Central bank

CBDCs could be regarded as being held by the central bank if any applicable requirements for control in the relevant jurisdiction are met. Assuming the UNIDROIT Principles or the Law Commission approach are adhered to, as long as the central bank does not have the ability to obtain substantially all the benefit from CBDCs and transfer this ability to another person, the central bank should not be viewed as holding CBDCs.

If for example, it was determined as a matter of policy that it was appropriate for the central bank to be considered to be “holding” CBDCs for the end user even where control is not demonstrated, this could still be effected by operation of a specific law. In this case, CBDC account balances would need to be treated in the same way as commercial bank money, except that in this case the end user would have a debt claim against the central bank. Additional consequences would be that the central bank’s activities become much closer to retail banking which – depending on the policy choice – may give rise to obligations as a service provider to the end user, potentially triggering certain obligations under consumer protection legislation, etc. For these reasons, it would be necessary to ensure that the law is sufficiently clear in terms of the exact scope of the central bank’s duties towards CBDC account holders and any specific limitations on the central bank’s liability.

End user

Similarly, assuming that the criteria proposed by the UNIDROIT Principles and/or the UK Law Commission apply, the central bank’s ability to make changes to the system and thus control the account is very limited (e.g., if the central bank’s ability to make transfers of balances out of the end user’s account on the CBDC platform can only be exercised in certain limited circumstances, such as a court order or similar), it would be possible to argue that the end user has at the outset “agreed, consented to, or acquiesced in sharing that ability” with the central bank (as set out in (3)(b) at Principle 6 of the UNIDROIT Principles) and thus controls (“has” or “holds”) their own CBDCs.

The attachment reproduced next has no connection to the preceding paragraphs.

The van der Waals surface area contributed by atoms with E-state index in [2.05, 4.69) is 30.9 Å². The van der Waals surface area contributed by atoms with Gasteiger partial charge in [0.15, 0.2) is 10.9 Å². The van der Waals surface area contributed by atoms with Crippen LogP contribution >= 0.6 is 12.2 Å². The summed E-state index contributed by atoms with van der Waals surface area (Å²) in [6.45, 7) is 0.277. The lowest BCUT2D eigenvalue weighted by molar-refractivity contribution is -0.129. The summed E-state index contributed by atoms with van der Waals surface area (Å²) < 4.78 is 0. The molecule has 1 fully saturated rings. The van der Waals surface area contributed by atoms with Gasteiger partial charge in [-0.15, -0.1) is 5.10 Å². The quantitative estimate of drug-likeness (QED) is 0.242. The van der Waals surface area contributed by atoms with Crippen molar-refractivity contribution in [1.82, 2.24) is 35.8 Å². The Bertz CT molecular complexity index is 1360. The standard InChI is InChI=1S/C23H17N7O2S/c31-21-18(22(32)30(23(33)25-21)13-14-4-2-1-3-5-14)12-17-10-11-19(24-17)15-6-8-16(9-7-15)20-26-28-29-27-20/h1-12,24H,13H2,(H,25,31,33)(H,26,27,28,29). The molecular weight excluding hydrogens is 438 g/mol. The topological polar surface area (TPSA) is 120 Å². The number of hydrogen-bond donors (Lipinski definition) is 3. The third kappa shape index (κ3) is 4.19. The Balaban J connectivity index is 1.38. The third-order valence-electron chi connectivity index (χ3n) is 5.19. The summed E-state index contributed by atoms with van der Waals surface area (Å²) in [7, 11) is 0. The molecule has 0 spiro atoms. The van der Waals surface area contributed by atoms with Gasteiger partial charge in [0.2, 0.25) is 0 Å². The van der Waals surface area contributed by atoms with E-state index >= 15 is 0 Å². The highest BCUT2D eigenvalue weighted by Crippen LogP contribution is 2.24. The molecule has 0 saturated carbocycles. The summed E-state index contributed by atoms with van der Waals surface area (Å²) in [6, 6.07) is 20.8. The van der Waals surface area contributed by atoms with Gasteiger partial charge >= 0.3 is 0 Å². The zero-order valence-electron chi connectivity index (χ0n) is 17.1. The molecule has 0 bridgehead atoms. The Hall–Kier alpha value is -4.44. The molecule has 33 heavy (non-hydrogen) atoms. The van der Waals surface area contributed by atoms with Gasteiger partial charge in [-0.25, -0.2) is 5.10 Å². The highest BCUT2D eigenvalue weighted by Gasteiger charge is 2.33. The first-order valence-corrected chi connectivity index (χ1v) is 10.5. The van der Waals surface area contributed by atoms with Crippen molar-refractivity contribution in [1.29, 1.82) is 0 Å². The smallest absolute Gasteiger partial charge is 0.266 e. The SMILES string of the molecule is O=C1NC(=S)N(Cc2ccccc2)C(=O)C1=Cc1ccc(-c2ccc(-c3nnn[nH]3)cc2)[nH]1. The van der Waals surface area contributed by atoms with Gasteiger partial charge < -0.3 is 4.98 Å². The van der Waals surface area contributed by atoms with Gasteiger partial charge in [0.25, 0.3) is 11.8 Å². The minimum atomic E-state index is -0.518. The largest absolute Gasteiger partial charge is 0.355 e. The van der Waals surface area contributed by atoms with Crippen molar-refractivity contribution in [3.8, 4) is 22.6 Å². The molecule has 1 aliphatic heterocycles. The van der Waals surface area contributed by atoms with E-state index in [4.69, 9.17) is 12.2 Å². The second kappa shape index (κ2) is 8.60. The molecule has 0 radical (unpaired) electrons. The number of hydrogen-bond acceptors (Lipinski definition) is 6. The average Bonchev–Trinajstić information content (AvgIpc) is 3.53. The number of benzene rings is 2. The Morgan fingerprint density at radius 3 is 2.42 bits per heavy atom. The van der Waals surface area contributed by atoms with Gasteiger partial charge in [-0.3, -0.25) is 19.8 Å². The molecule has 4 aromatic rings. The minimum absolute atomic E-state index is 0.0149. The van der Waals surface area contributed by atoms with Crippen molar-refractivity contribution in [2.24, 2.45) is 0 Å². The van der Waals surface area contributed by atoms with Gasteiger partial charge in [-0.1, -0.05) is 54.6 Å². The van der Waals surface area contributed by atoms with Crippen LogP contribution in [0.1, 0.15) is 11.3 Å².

Impact of this structure

Whether it is appropriate to have the central bank or individual end users holding CBDC in any particular jurisdiction will need careful consideration, however, crucially in both cases, it is someone other than the PIP holding funds. This has the benefit that CBDCs are treated as closely as possible to physical cash, by making them widely accessible with no credit risk exposure between end users and intermediaries. This may be appealing from a policy perspective, but also has the advantage of lowering the barriers to entry for CBDC service providers by eliminating the need for them to hold funds to ensure liquidity or to reduce settlement risk. In practice, this means that we would be likely to see a much broader range of firms (beyond existing regulated financial services providers) entering the market to provide services in relation to retail CBDC accounts.

If you've found this of interest we'd be delighted to share our learnings from these projects and on advising the BIS Innovation Hub on Project Sela and the impact that these may have on your projects and proposals